Carl Kleffner has been working on solving these and other problems for the last 2 years . His current MinGW-w64-based toolchain is capable of building the core packages of the Scipy stack (see , ); there are rough edges however. The aim of this proposal is to document this toolchain, and make it user-friendly and maintainable, in order for the scientific Python community to be able to switch to it for the Windows binaries of the releases of its core projects. There is significant work involved in achieving this user-friendliness and maintainability to the level required for acceptance by the core Scipy Stack projects. Furthermore, significant work is needed to support MSVC 2015 - needed to support Python 3.5 and up. This effort requires funding, to allow Carl Kleffner (the proposed contractor) to spend more time on it than only spare hours in the evening.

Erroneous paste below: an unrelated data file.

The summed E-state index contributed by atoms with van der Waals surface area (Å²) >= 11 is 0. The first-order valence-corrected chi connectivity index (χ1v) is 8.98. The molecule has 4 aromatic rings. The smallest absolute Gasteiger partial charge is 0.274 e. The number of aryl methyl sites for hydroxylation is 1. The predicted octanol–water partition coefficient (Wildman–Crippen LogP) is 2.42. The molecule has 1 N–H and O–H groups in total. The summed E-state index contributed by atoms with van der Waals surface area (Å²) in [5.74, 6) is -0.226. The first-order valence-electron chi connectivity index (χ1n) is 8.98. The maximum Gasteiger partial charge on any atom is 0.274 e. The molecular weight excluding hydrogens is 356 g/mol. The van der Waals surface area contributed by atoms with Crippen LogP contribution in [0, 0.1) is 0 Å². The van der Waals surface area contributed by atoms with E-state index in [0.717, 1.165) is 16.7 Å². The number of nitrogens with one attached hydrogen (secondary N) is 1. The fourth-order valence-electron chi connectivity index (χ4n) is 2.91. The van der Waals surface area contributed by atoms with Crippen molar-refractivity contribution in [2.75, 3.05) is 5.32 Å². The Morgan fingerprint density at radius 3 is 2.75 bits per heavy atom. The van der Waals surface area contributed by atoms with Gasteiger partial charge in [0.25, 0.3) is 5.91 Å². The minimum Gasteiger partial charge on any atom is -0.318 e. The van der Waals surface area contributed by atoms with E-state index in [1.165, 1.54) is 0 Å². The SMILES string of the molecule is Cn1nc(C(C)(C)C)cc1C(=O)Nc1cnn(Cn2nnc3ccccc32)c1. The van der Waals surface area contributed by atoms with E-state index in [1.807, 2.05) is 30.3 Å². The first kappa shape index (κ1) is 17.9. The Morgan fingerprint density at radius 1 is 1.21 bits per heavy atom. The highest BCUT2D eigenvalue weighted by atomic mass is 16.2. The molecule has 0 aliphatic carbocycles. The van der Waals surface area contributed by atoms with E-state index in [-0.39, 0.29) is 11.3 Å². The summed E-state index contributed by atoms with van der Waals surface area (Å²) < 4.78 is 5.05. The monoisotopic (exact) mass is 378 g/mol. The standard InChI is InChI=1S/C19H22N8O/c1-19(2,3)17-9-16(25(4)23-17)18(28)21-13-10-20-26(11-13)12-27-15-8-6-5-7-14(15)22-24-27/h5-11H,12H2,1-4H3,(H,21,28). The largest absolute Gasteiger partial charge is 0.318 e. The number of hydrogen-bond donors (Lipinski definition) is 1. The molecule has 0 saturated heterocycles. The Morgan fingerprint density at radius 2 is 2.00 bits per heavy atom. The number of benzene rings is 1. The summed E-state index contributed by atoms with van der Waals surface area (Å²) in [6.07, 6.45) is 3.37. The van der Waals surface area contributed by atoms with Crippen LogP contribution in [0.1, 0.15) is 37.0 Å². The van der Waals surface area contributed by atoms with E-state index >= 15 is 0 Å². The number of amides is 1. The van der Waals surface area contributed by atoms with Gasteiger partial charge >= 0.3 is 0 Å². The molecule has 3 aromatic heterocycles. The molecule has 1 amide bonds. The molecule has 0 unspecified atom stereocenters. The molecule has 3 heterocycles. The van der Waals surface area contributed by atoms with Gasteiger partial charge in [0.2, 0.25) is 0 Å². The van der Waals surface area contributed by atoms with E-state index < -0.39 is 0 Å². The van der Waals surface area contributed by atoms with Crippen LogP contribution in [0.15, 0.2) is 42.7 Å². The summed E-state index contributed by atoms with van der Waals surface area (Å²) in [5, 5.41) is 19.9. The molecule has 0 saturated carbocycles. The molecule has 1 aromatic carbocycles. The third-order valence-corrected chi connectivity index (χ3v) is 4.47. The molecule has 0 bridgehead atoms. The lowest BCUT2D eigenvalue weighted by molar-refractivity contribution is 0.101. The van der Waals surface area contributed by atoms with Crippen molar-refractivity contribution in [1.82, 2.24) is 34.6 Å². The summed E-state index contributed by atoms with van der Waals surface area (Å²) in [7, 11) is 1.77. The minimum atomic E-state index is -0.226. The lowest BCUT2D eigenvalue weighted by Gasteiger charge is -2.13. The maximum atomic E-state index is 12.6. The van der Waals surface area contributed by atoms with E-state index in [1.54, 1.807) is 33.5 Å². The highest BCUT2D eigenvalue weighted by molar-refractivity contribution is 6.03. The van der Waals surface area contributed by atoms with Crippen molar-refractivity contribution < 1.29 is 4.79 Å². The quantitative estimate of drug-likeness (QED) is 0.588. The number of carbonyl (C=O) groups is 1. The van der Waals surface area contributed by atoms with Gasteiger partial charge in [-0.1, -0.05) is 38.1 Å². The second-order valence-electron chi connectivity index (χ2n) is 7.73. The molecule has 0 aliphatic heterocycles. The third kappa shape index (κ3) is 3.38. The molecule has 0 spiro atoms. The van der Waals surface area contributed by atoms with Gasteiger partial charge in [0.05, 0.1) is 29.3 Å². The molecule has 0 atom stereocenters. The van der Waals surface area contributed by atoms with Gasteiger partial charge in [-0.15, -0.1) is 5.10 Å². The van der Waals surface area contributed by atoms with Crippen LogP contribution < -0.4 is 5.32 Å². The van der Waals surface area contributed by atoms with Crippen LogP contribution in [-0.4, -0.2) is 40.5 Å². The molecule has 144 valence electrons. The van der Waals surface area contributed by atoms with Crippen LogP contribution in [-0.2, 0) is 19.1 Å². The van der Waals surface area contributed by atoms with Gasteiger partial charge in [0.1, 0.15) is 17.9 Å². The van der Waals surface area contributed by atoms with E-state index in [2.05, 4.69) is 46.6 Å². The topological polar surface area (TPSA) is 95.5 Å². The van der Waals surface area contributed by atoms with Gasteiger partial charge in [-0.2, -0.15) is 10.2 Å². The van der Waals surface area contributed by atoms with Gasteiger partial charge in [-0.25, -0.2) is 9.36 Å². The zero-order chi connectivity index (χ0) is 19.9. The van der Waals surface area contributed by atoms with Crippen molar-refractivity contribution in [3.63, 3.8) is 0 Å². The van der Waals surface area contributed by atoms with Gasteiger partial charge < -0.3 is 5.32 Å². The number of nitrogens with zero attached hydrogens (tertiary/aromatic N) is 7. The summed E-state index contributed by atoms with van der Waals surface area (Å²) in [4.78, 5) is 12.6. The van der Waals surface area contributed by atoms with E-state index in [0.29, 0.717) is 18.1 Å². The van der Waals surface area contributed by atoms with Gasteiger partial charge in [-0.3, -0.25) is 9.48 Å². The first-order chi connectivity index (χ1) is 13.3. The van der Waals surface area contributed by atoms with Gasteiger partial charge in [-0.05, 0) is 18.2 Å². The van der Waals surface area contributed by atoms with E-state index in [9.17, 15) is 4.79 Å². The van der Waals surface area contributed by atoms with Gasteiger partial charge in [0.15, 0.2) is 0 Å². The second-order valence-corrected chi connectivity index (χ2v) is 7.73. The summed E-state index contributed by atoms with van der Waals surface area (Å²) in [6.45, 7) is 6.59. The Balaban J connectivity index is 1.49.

The overall funding request for the planned work is split in 3 phases, for a total amount of $10000. The request for the first phase is $1000; for the second phase $4000 and for the third phase $5000. There are several reasons for this phasing:
As stated above, the request to NumFOCUS now is to approve the phase 1 request of $1000 and the phase 2 request of $4000. In light of the significance of this work for the whole Scipy Stack, the Numpy and Scipy projects are willing to together contribute $1000 of the funds donated to them via NumFOCUS, which covers phase 1.
The proposal is to execute the work on a contractor basis, with a set of milestones to be achieved for each tranche of funds. The contractor will be Carl Kleffner. The other people involved in the work, to support Carl and act as community liaisons, are:
Main milestones for phase 1:
For phase 2:
And for phase 3:
The current 32-bit Windows installers for Numpy and Scipy are built with MinGW 3.4.5 (see  for details). They’re compiled against three variants of ATLAS, which differ in the instruction sets they support (no SSE, SS2 or SSE3). The installers are .exe files with a GUI, and therefore cannot be used in batch installed. Building wheels for these ATLAS based builds isn’t possible; the wheel format doesn’t support selecting the right instruction set at install time. Having no Windows wheels for Numpy and Scipy on PyPy has also blocked many other projects from providing Windows wheels. The difficulty of building Windows installers is a major burden on release managers for scientific Python projects.